Leading conservative Christians in the Church of England say gay lobbyists are right to call for more clarity from bishops over their stance towards gay Christians.
In an open letter sent to bishops before their meeting later this month, synod members call for "greater clarity and consistency" in the Church's approach to the LGBT community.
Chris Sugden, of the conservative group Anglican Mainstream, told Christian Today: "Nothing in the letter gives any reason for departing from the historic and time-tested teaching of the church on man-woman marriage. What the church and its mission needs now is an evidence-based approach to the actual pastoral care afforded to those with same-sex attraction in the church.
"Any adaptation to 'pastoral accommodation' in practice that contradicts the church's teaching on man-woman marriage will in due time lead to an abandonment of that teaching. The common good of faithful, lifelong, exclusive man-woman marriage is a very positive counter-cultural prescription for the current social malaise in providing boundaries as on a sports field for astonishing creativity.
"The church and its mission is wider than a subsection of the wider issue of man-woman marriage, family life and sexuality as the church seeks to address the growing instability and injustice of the current world order in faithfulness to the biblical Gospel of and from Jesus."
Ed Shaw, part of the editorial team at Living Out, an influential organisation for same-sex attracted people who take a traditional biblical view on the issue, and also a General Synod member from Bristol, told Christian Today that the synod members were right to call for greater clarity.
More than 130 lay and clergy members of the governing body of the Church of England appealed in the letter this week for bishops to recognise that lesbian and gay people are essential to the health and future of the Church.
The letter, organised by Jayne Ozanne, a gay member of the General Synod, says: "In particular, we are keen that the College of Bishops is unequivocal in its acknowledgement that all, including those who identify as LGBTI, are essential to the health and future of our church and mission to the wider world."
General Synod members from 40 of the 42 dioceses in the Church of England have now signed the letter. The two exceptions are Truro, and Sodor and Man.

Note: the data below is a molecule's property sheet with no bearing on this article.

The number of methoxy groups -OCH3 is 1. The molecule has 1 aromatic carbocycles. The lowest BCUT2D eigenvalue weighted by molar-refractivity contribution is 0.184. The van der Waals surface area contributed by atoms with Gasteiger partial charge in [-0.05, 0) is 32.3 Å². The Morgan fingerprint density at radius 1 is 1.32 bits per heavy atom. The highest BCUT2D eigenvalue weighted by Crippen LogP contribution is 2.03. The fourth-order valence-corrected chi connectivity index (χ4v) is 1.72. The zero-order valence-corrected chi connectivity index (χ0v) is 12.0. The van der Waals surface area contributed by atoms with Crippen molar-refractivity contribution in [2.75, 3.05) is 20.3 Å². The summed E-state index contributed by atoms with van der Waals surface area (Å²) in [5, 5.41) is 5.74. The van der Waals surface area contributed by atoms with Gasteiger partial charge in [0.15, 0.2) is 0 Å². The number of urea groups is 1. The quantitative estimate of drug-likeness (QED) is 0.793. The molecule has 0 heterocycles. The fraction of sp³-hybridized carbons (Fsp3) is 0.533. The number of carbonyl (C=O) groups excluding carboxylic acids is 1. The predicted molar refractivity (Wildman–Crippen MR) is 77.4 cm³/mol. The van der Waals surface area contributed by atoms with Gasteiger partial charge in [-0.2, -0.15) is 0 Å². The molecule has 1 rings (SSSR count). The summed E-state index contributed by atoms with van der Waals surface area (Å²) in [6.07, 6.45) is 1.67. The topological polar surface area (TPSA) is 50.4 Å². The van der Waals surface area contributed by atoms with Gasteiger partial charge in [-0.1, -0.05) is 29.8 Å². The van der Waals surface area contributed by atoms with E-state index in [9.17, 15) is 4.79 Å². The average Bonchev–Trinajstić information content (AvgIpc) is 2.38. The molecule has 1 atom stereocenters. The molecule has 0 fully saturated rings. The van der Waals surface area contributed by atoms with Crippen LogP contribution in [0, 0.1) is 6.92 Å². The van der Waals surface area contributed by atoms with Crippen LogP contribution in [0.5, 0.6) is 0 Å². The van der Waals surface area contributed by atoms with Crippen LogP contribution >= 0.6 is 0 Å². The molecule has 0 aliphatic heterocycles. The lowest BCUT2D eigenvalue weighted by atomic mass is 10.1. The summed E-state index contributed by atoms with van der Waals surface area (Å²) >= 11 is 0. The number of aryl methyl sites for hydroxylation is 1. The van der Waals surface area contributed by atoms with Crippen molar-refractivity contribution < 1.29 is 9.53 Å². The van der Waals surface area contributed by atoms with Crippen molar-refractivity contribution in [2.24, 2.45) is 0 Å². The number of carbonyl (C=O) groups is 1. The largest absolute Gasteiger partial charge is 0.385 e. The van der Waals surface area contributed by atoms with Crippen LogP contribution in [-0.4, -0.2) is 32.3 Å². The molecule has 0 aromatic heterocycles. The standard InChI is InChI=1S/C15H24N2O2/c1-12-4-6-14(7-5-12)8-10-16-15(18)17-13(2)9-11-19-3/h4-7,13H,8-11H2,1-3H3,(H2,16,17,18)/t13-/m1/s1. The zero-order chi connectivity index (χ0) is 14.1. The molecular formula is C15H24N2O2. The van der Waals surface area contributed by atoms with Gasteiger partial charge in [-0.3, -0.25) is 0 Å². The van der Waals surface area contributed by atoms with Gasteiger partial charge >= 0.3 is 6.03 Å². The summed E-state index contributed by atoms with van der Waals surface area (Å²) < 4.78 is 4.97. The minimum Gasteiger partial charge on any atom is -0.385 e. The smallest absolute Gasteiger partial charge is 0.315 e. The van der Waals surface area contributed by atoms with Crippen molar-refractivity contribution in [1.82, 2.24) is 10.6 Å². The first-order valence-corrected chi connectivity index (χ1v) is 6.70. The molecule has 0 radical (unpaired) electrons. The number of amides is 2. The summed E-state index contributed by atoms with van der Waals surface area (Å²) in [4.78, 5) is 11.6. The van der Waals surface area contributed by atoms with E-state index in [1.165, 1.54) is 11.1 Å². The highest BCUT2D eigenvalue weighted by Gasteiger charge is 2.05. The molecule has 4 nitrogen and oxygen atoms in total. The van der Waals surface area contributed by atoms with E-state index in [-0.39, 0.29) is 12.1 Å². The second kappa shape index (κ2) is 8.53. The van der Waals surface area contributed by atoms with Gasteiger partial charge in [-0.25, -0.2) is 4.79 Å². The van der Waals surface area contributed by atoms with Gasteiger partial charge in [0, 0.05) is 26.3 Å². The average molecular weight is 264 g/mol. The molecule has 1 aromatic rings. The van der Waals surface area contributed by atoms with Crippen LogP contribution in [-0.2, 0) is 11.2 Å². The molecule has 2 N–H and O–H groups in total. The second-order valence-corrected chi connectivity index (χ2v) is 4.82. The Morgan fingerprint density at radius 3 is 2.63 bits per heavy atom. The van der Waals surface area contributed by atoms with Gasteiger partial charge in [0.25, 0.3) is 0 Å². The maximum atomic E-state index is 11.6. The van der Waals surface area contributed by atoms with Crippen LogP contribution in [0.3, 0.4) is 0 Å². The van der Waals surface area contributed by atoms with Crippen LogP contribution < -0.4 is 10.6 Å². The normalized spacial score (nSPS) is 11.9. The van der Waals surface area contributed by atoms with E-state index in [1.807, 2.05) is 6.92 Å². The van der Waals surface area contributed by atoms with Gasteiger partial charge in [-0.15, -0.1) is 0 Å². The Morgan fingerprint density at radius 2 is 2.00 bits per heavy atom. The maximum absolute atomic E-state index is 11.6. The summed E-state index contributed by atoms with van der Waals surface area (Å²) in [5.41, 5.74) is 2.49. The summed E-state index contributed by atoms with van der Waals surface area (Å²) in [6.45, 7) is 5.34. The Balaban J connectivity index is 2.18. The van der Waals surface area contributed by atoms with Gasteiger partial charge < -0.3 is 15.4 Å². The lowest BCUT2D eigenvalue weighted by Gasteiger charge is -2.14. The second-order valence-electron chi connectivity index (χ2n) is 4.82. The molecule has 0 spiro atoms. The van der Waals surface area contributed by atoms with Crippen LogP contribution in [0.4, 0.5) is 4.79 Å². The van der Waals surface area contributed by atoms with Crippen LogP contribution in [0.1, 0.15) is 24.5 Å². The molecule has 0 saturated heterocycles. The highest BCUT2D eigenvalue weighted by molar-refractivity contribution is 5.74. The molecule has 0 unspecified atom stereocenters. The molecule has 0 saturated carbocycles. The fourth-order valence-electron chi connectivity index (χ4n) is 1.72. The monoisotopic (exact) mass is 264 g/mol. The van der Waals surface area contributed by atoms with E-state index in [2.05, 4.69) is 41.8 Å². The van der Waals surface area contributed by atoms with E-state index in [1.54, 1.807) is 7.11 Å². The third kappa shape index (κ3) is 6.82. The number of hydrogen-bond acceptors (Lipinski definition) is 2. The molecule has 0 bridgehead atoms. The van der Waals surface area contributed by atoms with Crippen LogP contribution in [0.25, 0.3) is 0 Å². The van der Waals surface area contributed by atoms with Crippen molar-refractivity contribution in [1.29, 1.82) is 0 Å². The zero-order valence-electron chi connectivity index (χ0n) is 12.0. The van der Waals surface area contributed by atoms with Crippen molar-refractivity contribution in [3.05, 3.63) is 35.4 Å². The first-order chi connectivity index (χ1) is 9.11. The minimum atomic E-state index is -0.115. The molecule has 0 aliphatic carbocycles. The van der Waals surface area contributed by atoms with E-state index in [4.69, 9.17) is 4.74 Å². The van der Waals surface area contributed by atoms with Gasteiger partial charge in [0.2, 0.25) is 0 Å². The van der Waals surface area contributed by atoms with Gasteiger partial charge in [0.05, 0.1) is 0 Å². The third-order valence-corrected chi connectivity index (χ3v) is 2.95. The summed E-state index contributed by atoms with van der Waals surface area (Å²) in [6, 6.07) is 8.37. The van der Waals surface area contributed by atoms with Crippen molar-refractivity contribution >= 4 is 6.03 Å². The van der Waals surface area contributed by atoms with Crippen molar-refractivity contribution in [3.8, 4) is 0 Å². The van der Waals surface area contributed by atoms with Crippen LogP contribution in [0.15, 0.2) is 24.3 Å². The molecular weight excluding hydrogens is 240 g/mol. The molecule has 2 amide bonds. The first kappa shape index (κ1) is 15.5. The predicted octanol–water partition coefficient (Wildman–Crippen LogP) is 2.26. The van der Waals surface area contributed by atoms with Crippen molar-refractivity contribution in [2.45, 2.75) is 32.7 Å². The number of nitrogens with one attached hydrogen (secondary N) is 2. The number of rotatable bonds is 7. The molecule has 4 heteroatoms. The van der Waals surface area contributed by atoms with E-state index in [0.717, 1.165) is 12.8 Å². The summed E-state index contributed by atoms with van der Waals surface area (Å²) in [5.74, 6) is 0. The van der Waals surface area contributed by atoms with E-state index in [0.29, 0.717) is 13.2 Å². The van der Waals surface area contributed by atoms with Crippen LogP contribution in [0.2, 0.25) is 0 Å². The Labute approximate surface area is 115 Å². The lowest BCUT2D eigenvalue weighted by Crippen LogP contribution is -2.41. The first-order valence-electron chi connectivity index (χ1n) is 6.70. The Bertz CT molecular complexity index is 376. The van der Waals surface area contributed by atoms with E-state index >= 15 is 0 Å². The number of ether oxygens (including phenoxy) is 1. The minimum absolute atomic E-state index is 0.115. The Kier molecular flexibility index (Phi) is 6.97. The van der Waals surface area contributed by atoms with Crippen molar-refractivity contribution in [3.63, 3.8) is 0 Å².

Shaw, associate pastor at Emmanuel Bristol, said: "This letter's call for clarity and consistency in the church's teaching and pastoral care - alongside welcome of all sexual minority groups - is to be commended.
"Further ambiguity that can be interpreted in different ways by different groups might just about preserve unity but will damage LGBTI members of the church like myself and Jayne.
"It's time for the Church of England to clearly articulate where it stands on these issues. I hope and pray that will be in a way that affirms the two great gifts of heterosexual marriage and communal singleness but am also increasingly praying for a clear and final decision at the end of such a painful and costly listening process."
He was referring to two years of private "shared conversations" where people from both sides of the debate have shared their stories at diocesan and synod level.
A cautious welcome also came from theologian Ian Paul, a member of the Archbishops' Council, but he also had criticisms.
He told Christian Today it is important to take it seriously, given the support it has from a good number of those in synod. "There is clearly a feeling for the need of change of some sort."
But it was also worth looking at what the letter failed to say.
"I would agree with the need for 'greater consistency' in our approach to this issue. But up until now, the House of Bishops have been very clear on the Church's teaching and its implications. If that has been implemented inconsistently, then changing our position at this moment will hardly remedy that.
"I would heartily endorse the notion that 'all are essential to the health and future of the church and its mission'—but this completely sidesteps the key issue at hand: what does it mean for all of us to live in holiness of life in accordance with the teachings of the apostolic faith?"
He said the letter sets a "low bar" on signing up. "Despite that, I could find very few names on the list who would call themselves 'evangelical'—so it does not appear to have gained the breadth of support that is claimed."